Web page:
Meanwhile, the Ukrainian military and a Washington-based think tank said on Wednesday that Russia would send troops without any training to the front lines.

Moscow struggled to maintain its position against Ukraine’s latest counter-attack and ordered a partial mobilization to replenish its ranks. This effort causes disturbancesHowever, amid a hesitant audience.

In a daily briefing, the General Staff of the Ukrainian Army said that the 1st Tank Battalion of the 2nd Motorized Rifle Division of the 1st Russian Tank Army had received new, untrained troops.

The Ukrainian military also said convicts were arriving in Ukraine to reinforce Russian lines. It did not provide any evidence to support this claim, although Ukrainian security services released audio of allegedly censored Russian telephone conversations about the case.

The Institute for the Study of War cited an online video of a man who identified himself as a member of the 1st Tank Regiment, visibly upset, saying that he and his colleagues would not receive training before shipping to occupying Russian forces. Kherson region, Ukraine.

The men mobilized for a day or two of training are unlikely to reinforce Russian positions affected by the Ukrainian counterattack in the south and east, the institute said.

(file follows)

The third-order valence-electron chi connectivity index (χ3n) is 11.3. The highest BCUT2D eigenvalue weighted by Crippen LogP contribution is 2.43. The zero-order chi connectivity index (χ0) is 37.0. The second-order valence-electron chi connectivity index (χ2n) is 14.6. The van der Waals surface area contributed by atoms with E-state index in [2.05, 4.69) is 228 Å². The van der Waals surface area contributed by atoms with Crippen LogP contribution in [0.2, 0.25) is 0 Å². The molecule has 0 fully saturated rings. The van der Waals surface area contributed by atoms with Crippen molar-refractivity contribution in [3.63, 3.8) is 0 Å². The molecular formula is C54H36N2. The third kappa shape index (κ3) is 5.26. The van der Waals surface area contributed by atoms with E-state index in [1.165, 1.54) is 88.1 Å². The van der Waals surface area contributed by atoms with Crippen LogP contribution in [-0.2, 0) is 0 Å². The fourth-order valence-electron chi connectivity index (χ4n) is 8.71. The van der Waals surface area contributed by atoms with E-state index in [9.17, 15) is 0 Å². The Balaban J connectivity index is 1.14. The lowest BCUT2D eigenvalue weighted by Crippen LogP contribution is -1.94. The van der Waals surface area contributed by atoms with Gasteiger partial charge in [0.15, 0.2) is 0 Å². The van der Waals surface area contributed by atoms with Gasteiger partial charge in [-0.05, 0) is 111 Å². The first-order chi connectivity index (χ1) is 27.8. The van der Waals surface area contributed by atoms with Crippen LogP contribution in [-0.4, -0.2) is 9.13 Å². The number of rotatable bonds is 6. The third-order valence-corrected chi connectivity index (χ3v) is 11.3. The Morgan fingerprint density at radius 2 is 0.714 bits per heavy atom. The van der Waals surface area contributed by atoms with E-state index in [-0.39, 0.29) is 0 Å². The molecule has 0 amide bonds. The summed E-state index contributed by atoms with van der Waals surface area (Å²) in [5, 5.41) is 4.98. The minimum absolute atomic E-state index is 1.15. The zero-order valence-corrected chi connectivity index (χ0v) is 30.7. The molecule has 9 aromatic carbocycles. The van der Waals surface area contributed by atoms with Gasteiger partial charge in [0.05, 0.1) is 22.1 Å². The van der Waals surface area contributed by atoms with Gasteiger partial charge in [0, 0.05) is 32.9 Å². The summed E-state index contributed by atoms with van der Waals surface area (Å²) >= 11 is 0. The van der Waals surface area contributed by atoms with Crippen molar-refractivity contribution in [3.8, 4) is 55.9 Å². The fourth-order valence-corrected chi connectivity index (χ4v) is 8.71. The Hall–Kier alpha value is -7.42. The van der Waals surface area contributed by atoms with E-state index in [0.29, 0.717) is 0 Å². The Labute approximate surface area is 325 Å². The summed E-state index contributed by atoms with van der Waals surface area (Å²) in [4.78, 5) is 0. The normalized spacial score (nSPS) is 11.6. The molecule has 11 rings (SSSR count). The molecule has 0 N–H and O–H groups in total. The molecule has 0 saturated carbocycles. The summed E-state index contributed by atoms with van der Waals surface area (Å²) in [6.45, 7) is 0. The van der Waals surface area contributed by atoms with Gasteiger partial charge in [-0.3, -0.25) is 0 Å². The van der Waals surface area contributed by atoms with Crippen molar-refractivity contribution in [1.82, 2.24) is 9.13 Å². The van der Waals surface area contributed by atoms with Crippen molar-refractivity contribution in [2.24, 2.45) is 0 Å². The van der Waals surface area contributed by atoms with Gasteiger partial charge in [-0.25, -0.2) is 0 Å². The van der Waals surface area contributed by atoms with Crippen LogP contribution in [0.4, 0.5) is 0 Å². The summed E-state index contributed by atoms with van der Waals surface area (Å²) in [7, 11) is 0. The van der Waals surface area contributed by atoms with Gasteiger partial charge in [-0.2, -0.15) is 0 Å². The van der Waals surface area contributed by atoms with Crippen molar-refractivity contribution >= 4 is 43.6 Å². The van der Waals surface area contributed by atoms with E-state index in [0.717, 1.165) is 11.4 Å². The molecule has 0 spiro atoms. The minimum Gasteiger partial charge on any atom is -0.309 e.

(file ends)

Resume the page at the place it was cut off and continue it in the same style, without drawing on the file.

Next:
The British Ministry of Defense said that the Ukrainian counter-offensive, which inflicted some humiliating defeats on Moscow’s forces, is progressing slowly.

She said Russia is currently building a tough defence.

In the Donetsk region of eastern Ukraine, which is partly occupied by Moscow, Russian fire has killed five people and wounded 10 more in the past 24 hours, said Pavlo Kirilenko, head of the local military authority.

Authorities in the southern Ukrainian city of Nikopol said Russian missiles and artillery bombed the city overnight.

The city, located across the Dnipro River from Russian-occupied territory, has seen the destruction of 10 skyscrapers and private buildings, as well as a school, power lines and other areas, Valentin Reznichenko, head of the local military administration, said.